Birth of a Coral Reef

Date May 8, 2021

Mass coral spawning is a rare natural spectacle that few have the privilege to witness. Hantu Blog volunteer, Min Hui Khoo, has been hard on the heels of this year’s mass coral spawning event.

By Min Hui Khoo: I have logged over 1300 dives in Singapore. This was not my first time diving Pulau Satumu. I’ve done several research dives here. In 2021 I’ve did a total of 7 dives over 4 consecutive days for coral spawning in Singapore.

Coral spawning is such a rare event which only happens once or twice a year, and during the dive I get to witness the primordial process by which a massive coral reef is formed from millions of tiny coral eggs.

Min Hui Khoo

I had expected to see more corals spawning at Pulau Satumu but surprisingly I didn’t see as much as I had expected, compared to the same time last year. I also felt that there were fewer coral colonies spawning at Pulau Hantu this year.

The first dive started at about 6:30pm as transects needed to be laid when there was still daylight, and the second dive of that day started about 7:45pm. Coral spawning dives are generally longer dives compared to leisure dives as we are literally waiting along the transects, for the corals to start spawning. Some genus or species will release all their eggs in a single moment, while others can have visible eggs setting, and only release the eggs after 1 to 2hours! There were some early spawners which released their eggs at around 7:30pm, while most of the spawning was observed between 8:30pm to 10pm.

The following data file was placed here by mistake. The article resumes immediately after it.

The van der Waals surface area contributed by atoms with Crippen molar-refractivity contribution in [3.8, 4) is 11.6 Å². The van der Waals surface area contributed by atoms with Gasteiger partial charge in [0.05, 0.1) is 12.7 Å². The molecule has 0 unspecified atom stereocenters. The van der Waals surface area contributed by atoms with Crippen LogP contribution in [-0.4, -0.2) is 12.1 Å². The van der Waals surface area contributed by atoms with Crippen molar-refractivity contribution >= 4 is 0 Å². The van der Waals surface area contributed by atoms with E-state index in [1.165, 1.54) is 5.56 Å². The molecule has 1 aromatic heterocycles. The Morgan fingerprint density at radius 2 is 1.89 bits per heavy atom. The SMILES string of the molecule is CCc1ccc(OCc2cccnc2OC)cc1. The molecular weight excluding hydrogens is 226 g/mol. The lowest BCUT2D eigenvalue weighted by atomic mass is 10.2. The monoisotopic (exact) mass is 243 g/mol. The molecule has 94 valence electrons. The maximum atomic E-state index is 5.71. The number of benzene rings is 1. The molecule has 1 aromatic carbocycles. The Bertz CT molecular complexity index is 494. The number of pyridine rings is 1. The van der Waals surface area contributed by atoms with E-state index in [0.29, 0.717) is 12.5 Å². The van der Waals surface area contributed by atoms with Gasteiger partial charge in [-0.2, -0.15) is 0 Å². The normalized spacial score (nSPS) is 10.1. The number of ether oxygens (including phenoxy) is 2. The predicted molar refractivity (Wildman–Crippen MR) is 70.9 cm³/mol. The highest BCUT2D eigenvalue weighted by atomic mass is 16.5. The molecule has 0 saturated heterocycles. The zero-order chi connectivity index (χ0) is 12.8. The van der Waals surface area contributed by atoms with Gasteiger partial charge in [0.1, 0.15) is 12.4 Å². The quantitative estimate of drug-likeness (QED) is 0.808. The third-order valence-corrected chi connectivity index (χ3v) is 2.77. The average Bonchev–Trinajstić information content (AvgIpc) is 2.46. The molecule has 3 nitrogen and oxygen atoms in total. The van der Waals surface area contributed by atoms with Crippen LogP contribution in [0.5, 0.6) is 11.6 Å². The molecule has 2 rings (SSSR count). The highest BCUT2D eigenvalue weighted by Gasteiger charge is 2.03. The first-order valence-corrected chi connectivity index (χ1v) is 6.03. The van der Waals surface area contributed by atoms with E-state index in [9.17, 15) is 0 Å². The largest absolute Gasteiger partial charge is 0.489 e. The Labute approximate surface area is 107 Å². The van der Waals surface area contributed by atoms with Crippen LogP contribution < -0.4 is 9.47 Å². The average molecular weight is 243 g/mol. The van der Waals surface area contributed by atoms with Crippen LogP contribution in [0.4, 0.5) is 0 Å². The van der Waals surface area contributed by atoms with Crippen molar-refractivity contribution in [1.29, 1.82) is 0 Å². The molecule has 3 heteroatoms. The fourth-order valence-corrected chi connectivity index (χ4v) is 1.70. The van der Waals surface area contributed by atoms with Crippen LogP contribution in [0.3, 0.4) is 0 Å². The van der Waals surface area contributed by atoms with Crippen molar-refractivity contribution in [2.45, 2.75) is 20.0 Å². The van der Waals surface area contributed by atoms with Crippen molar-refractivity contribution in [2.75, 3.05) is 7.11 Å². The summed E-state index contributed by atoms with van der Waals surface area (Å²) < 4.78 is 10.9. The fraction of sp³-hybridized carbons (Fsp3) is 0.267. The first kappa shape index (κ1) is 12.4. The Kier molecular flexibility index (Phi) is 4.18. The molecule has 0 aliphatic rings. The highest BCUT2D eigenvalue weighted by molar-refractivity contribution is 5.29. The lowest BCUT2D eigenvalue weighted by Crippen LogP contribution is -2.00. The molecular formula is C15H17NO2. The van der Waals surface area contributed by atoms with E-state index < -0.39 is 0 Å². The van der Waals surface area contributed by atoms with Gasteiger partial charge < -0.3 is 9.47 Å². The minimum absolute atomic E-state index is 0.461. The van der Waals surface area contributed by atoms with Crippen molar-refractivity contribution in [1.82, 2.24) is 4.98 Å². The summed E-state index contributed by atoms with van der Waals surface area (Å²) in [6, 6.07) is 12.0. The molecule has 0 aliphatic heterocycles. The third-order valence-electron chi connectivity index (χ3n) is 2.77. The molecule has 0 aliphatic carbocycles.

While waiting for colonies with eggs setting, I would swim around along the transect line to search for other spawning coral colonies, only to return and find out that the colony with setting eggs had released its eggs after I had been away for just 20 minutes!

Coral spawning was observed at or shallower than the coral transect line which was laid by another diver at about 3m deep. It was quite hard to photograph the coral spawning as being in the shallow reef, there can be a lot of wave action movement that makes it very difficult to stay still to shoot photos.

I was hoping to capture some very close up macro photos and videos of the coral polyp at the exact moment of releasing the eggs. That will obviously show that coral is an animal which breeds by releasing eggs as well.

I also helped NParks to lay the fish transect line, which was laid at a depth of 7m, and took photos of other observations on marine life.
The fish transect was laid at about 7m deep.

Having had the luck to have done a few coral spawning dives, I’ve learned about how precisely timed the egg release can be for the different genus of corals, and got to witness a different pattern of spawning for the genus of coral that I had not seen before.

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